As I always say, enjoying a glass (or two) of wine, beer, or spirits with a meal can be one of life’s greatest pleasures.
And the best part of tipping one back? People who consume any type of alcohol (in moderation) SLASH their risk of developing chronic diseases…including heart disease.
Plus, anthropologists have proposed another BIG benefit to moderate drinking: Social bonding. In fact, alcohol probably helped shape modern human civilization.
Here’s what I mean…
Drinking alcohol helped humans create modern civilizations
Human beings are social animals. And social organization has always helped keep our delicate species alive. It has protected us, assigned places in the social order, and ensured that everyone did their chores and contributed to the group. It also discouraged offenses and removed offenders, which ultimately provided security.
And, according to a group of anthropologists, alcohol helped encourage and reinforce that social organization in early humans…
At first, early human foragers simply enjoyed the alcohol from naturally fermented fruits and grains when they encountered them in the wild. As time went on, they learned how to cultivate, grow, and harvest their own grain to make alcohol. (Incidentally, growing grain required migrating groups to settle down in one place and form larger and longer-lasting social groups.)
In fact, some anthropologists think that humans initially grew grains to ferment them and make beers—well before they grew them to make bread! (Likewise, corn crops found in the Americas were much better suited for brewing beers than for making bread. And it took many generations before farmers in the Americas were able to convert corn into the useful and nutritious food of maize, which they used to make corn flour.)
If man did not live by bread alone…was it really beer?
In a recent study published in the Journal of Archaeological Method and Theory, researchers concluded that at the dawn of human history, “brewing of beer was an important aspect of feasting and society” in the eastern Mediterranean’s cradle of civilization.
Specifically, they think that drinking alcohol helped people “get along.” It also helped early humans quell their angst, overcome shyness, and speak their minds—allowing them to become more expansive, collaborative, and creative. Not to mention, moderate drinking is a powerful and fast-acting mood-booster!
Leaders of early established states even used alcohol to aid in political deliberations…
For example, in ancient Persia and Germany, decisions of state were made after a few drinks, and then checked when sober. In America, the founding fathers accomplished as much of the real work for the American Revolution in taverns as they did in state halls. In fact, much of the brainstorming for the Declaration of Independence occurred in a tavern in Philadelphia. (You can still go visit this tavern. That is, if you’re willing to pay the ridiculous local taxes levied on anyone who sets foot in our nation’s first capital city. Hint: It’s far worse than what caused the patriots to revolt in the first place!)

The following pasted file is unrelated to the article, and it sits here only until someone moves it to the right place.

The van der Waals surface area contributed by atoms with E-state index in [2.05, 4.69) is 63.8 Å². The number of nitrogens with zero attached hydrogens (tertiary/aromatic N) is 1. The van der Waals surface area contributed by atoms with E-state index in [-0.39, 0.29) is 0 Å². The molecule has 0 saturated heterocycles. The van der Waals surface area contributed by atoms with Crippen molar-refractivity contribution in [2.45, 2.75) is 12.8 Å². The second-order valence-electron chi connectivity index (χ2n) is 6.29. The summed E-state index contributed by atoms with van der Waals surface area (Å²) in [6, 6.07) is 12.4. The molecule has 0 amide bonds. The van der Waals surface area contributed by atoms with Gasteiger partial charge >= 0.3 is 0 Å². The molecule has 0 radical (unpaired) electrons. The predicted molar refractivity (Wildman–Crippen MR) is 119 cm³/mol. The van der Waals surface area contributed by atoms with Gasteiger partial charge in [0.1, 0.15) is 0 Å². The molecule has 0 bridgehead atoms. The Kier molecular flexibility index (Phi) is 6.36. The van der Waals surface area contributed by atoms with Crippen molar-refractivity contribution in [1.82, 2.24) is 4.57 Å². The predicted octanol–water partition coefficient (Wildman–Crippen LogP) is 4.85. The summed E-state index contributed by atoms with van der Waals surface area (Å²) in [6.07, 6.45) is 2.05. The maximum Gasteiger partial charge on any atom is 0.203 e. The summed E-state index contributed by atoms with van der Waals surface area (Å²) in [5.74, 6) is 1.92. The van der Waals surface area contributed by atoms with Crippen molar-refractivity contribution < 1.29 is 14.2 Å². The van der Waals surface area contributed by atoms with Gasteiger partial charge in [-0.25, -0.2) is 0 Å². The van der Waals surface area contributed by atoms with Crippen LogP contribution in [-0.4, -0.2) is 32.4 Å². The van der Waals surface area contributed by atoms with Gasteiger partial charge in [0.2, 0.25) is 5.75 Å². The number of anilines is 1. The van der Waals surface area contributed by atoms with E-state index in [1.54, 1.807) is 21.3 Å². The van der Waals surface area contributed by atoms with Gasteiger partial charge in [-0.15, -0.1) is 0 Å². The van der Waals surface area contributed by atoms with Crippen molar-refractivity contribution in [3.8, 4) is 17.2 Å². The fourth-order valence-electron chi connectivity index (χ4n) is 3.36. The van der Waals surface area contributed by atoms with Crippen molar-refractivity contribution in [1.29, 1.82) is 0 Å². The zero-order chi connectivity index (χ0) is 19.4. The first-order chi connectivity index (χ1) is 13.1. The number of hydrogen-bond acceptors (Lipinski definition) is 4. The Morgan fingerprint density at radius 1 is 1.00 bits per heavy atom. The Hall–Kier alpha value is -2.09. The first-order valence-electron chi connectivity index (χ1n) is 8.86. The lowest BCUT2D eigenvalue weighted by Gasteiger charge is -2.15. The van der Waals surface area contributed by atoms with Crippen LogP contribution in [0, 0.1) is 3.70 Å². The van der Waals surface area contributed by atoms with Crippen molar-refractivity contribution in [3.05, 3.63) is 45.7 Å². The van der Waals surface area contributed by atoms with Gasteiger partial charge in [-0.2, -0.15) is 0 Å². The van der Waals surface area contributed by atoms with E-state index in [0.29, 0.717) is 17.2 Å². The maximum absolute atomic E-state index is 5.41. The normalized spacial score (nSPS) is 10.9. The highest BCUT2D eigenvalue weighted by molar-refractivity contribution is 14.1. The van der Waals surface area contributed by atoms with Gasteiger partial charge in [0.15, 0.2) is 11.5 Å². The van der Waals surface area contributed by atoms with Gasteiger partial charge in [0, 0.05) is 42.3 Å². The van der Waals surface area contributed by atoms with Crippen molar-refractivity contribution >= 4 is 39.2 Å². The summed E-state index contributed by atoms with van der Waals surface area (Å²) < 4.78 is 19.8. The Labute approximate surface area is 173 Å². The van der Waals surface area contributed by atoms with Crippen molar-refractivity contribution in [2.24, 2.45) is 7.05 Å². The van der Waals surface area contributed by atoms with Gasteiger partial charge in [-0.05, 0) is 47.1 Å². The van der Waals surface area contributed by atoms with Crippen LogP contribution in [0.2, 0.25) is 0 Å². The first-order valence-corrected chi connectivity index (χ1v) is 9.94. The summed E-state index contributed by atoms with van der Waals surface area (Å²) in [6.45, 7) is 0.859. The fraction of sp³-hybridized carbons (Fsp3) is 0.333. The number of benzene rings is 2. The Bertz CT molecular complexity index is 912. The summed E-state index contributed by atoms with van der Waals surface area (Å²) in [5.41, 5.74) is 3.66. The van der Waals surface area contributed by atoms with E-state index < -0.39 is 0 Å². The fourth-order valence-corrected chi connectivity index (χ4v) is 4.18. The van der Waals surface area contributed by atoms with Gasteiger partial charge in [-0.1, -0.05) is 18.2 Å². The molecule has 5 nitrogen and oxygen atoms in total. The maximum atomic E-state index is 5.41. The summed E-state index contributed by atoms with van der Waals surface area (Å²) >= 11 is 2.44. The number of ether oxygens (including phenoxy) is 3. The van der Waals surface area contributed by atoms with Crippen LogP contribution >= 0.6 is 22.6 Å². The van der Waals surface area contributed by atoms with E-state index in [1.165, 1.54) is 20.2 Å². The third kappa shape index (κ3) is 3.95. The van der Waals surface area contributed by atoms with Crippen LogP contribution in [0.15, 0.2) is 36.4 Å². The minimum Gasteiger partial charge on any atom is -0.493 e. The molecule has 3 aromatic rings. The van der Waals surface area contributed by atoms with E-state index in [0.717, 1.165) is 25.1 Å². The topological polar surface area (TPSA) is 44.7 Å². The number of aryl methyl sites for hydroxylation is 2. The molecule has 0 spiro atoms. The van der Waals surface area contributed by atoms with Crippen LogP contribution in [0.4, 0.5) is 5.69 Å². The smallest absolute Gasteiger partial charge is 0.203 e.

Even today, the tradition of enjoying drinks while conducting high-stakes negotiations continues with the expensive and lavish “State dinners” we always hear about in Washington, D.C.
Of course, there was another factor at play that encouraged drinking in early America…
Alcohol was safer than water
Early on in American cities, it was extremely difficult to find safe drinking water. In fact, in 1749, in New York (New Amsterdam), a Swedish botanist visiting the then-Dutch city observed that the water was SO foul, the horses from out of town refused to drink it!
Since they couldn’t safely drink the water, early Americans living in cities relied heavily on alcoholic beverages. They would either add alcohol to the drinking water, which killed the bacteria, or they skipped the water altogether and went straight to wine, rum, and hard liquors, such as “moonshine.”
Many communities and families brewed their own local spirits and beers. In fact, brewmasters held important roles in society in early American cities like Boston, where Samuel Adams was a leading figure.
Hard apple cider also became extremely popular in early America. In fact, like corn, most early varieties of apples grown in the United States weren’t suitable for eating. So, most of the apple orchards planted in early America provided the makings of hard cider. (Perhaps we should reinterpret “Johnny Appleseed’s” positive outlook during his legendary travels across the new land!)
Of course, hard ciders are becoming extremely popular again today. Plus, there are now dozens of new varieties of apples—which you can go out and pick yourself in orchards all around the country, starting right about now.
In the end, no matter what kind of alcoholic beverage you prefer, just make it a point to enjoy it in moderation…and with friends and family!
Because, as Benjamin Franklin once said, “Beer is living proof that God loves us and wants us to be happy.” You can find such aphorisms in Franklin’s popular handbook of homespun advice and remedies, “Poor Richard’s Almanac.”
In addition, you can also learn much more about the health benefits of beer in the August 2021 issue of my monthly newsletter, Insiders’ Cures (“America’s favorite brew offers significant health benefits”). If you’re not yet a subscriber, now is the perfect time to become one.
“How beer gave us civilization.” The New York Times, 3/15/21. (nytimes.com/2013/03/17/opinion/sunday/how-beer-gave-us-civilization.html?_r=0)